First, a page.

If hindsight were 20/20

Only the dead have seen the end of war, Plato wrote.

By PETER NOLAN
October 11, 2005 18:43
If hindsight were 20/20

imperial hubris 88. (photo credit: )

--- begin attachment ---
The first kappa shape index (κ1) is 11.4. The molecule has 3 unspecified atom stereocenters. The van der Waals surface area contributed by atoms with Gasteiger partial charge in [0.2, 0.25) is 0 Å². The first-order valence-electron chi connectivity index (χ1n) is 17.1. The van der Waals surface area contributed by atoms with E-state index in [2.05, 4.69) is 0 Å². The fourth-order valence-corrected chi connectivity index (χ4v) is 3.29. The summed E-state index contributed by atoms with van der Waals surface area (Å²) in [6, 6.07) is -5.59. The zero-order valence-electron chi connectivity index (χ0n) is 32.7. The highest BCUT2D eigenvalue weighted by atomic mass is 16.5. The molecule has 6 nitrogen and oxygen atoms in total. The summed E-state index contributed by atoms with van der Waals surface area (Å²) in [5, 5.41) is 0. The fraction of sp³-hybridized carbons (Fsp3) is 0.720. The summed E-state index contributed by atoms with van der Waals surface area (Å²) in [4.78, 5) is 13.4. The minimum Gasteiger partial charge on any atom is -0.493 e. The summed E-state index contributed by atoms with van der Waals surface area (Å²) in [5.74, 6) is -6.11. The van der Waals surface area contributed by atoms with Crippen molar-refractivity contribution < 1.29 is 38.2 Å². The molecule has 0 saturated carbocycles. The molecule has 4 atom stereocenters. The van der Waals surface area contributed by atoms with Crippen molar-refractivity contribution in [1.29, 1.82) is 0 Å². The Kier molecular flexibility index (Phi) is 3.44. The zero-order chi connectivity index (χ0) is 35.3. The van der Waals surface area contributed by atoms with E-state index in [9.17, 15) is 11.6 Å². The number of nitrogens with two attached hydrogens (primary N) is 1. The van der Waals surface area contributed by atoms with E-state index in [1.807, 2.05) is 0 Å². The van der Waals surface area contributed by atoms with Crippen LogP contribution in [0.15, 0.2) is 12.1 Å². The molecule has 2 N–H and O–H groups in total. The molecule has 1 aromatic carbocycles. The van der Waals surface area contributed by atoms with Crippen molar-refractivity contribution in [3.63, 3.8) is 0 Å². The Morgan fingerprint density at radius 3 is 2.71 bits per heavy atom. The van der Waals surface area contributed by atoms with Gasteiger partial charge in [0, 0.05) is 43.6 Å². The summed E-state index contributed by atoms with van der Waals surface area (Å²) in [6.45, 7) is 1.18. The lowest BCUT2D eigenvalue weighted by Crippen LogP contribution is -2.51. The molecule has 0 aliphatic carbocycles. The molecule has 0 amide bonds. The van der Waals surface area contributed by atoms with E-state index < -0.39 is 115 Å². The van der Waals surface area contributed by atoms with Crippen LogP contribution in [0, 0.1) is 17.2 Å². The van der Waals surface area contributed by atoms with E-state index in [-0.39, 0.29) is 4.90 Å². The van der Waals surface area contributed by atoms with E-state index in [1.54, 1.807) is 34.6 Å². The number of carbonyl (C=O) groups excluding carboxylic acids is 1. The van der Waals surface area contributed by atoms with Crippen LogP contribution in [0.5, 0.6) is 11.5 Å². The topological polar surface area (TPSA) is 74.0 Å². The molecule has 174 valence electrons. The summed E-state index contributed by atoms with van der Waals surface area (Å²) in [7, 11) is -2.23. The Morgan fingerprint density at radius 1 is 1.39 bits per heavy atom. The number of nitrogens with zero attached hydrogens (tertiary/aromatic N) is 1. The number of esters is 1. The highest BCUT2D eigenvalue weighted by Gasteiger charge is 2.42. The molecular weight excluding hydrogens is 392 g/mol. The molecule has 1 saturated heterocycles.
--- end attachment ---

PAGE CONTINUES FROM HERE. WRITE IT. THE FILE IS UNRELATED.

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Only the dead have seen the end of war, Plato wrote. Anyone watching television news coverage of the global war on terror, with its unrelenting sparring between supposed experts, may be inclined to agree. Few such pundits appear better qualified than Michael Scheuer, the founding head of the CIA's bin Laden unit, whose plans to capture or kill the terrorist leader before 9/11 were never approved by the Agency's leaders or the White House. His book, Imperial Hubris: Why the West Is Losing the War on Terror, which he published anonymously, was already a bestseller by the time Scheuer had resigned in November 2004. Since then, he has appeared regularly on television and editorial pages, and even on the BBC after the bombing in London. In his book, Scheuer criticizes the US government for offering a distorted picture of the causes of Islamist terrorism: “They are attacking America because they believe US foreign policies are a threat to the survival of Islam and Muslims. They are not attacking us because of our freedom, liberties, elections, or because female movie stars go about in public with bare midriffs.” Al-Qaida, he says, uses terrorism as a tool of coercive diplomacy: “We must prepare to fight savagely a patient, well-led, and religiously motivated enemy for as long as we decide to maintain our current foreign policies toward the Muslim world.” Among these policies he includes the basing of Western troops on the Arabian peninsula, the occupation of Afghanistan and Iraq, low energy prices and the repression of Islamists by Russia, China, India and Arab tyrants. “First, Bin Laden thinks we're far weaker and less able to take pain than the Saudi royals and the rest of the dictators. The second thing is that he doesn't think those governments can survive Israel included without the support of the Americans.” However, heading Scheuer's catalogue of al-Qaida's grievances four out of the five times he lists them in Imperial Hubris is Israel, and he shows a strong hostility to the Jewish State and its American supporters. Speaking recently at the Council on Foreign Relations in New York, Scheuer described Israel's intelligence community as operating “probably the most successful covert action program in the history of man to control the important political debate in a country of 270 million people,” by lobbying Congress and using the Holocaust Museum in Washington to manipulate Americans' emotions. Responding to criticism, he says, “Calling people anti-Semitic is just a way to denigrate and shut-up speakers who raise topics the slingers of that epithet do not want to debate.” Imperial Hubris shows numerous instances of inconsistency between his judgments of Israel and his portrait of the Islamic world. He writes of Israel as “theocracy in all but name,” while only neutrally stating that Islam is integral to political life for Muslims. THE SOURCES for his book are made up of a peculiar mix of the statements of the Islamist supporters of al-Qaida, criticism by Western leftists of the war on terror, and those conservative thinkers such as Samuel Huntington who see a monolithic “Islam” engaging in a clash of civilizations. This appears as a severe oversimplification of reality when societies in Islam's heartlands such as Algeria, Egypt, Indonesia or Iraq have comprehensively rejected the fundamentalist blueprints and the terrorist violence of al-Qaida and its local allies, as other commentators such as Gilles Kepel or Olivier Roy point out. In a telling example of a selective use of sources, Scheuer takes from a book by The New York Times reporter Chris Hedges, War is a Force That Gives Us Meaning, a description of pupils of Israeli state religious schools being taught that Jordan, Sinai and other areas rightfully belonging to Israel. The rest of the paragraph in Hedges's book describes incitement to hatred and violence against both Israel and Christians in schools in Egypt, Syria and Jordan. Scheuer omits this, as well as any other discussion of Arab responsibility for perpetuating conflict. Scheuer charges that the Bush administration has been overly concerned with the opinions of foreigners (a complaint seldom heard) and has therefore shied away from the necessary, “relentless, brutal, and, yes, blood-soaked offensive military actions until we have annihilated the Islamists who threaten us,” accompanied by a “Sherman-like razing of infrastructure.” Indeed, he criticizes America for not killing many tens of thousands more of Saddam Hussein's largely unresisting conscripts. Nevertheless, while claiming, “I am a firm supporter of Israel's right to do anything and everything it believes is necessary to defend its territory and people,” Scheuer shows an abhorrence for the much milder Israeli responses to terrorism, labelling the killing of an al-Qaida leader in Lebanon as “apparent murder” or referring to “targeted murders in Palestine.” Unlike other authors such as Richard Clarke, counterterrorism adviser to Clinton and Bush, or Robert Baer, the CIA case officer who spied on the bombers and kidnappers targeting Americans in Lebanon, Scheuer spent all of his career based at headquarters. As an analyst without foreign language skills, he seems to have had minimal personal engagement through interrogating terrorists or recruiting them as agents, or in general on the ground in the Islamic world. Furthermore, in the new afterword to the paperback edition of Imperial Hubris, he admits to having been targeted for dismissal within just a year of first being appointed to the bin Laden unit, before he was eventually removed in 1999 and left without a meaningful role until his resignation. This somewhat limited experience as well as his superiors' lack of confidence in him might indicate that his credentials for analyzing al-Qaida may be weaker than they are often presented.